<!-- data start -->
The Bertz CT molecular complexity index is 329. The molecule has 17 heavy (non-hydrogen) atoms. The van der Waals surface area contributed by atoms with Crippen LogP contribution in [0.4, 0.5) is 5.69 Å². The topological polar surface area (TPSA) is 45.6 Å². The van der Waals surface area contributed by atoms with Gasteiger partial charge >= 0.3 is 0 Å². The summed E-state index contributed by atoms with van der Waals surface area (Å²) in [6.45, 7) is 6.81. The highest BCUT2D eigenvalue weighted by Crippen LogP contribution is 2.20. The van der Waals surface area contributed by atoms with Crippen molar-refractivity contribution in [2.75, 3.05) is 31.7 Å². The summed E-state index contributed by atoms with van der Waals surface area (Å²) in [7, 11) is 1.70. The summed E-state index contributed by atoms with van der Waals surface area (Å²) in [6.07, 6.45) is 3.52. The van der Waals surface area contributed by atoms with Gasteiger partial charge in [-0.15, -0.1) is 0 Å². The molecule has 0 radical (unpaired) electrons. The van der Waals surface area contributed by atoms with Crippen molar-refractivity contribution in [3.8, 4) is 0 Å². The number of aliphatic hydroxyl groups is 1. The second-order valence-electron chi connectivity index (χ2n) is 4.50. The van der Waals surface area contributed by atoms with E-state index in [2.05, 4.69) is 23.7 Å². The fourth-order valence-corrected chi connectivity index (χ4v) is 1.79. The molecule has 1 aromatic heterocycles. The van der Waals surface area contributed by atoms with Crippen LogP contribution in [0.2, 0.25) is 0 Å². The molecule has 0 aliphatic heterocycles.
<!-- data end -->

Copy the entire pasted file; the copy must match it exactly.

The Bertz CT molecular complexity index is 329. The molecule has 17 heavy (non-hydrogen) atoms. The van der Waals surface area contributed by atoms with Crippen LogP contribution in [0.4, 0.5) is 5.69 Å². The topological polar surface area (TPSA) is 45.6 Å². The van der Waals surface area contributed by atoms with Gasteiger partial charge >= 0.3 is 0 Å². The summed E-state index contributed by atoms with van der Waals surface area (Å²) in [6.45, 7) is 6.81. The highest BCUT2D eigenvalue weighted by Crippen LogP contribution is 2.20. The van der Waals surface area contributed by atoms with Crippen molar-refractivity contribution in [2.75, 3.05) is 31.7 Å². The summed E-state index contributed by atoms with van der Waals surface area (Å²) in [7, 11) is 1.70. The summed E-state index contributed by atoms with van der Waals surface area (Å²) in [6.07, 6.45) is 3.52. The van der Waals surface area contributed by atoms with Gasteiger partial charge in [-0.15, -0.1) is 0 Å². The molecule has 0 radical (unpaired) electrons. The van der Waals surface area contributed by atoms with Crippen molar-refractivity contribution in [3.8, 4) is 0 Å². The number of aliphatic hydroxyl groups is 1. The second-order valence-electron chi connectivity index (χ2n) is 4.50. The van der Waals surface area contributed by atoms with E-state index in [2.05, 4.69) is 23.7 Å². The fourth-order valence-corrected chi connectivity index (χ4v) is 1.79. The molecule has 1 aromatic heterocycles. The van der Waals surface area contributed by atoms with Crippen LogP contribution in [0.2, 0.25) is 0 Å². The molecule has 0 aliphatic heterocycles.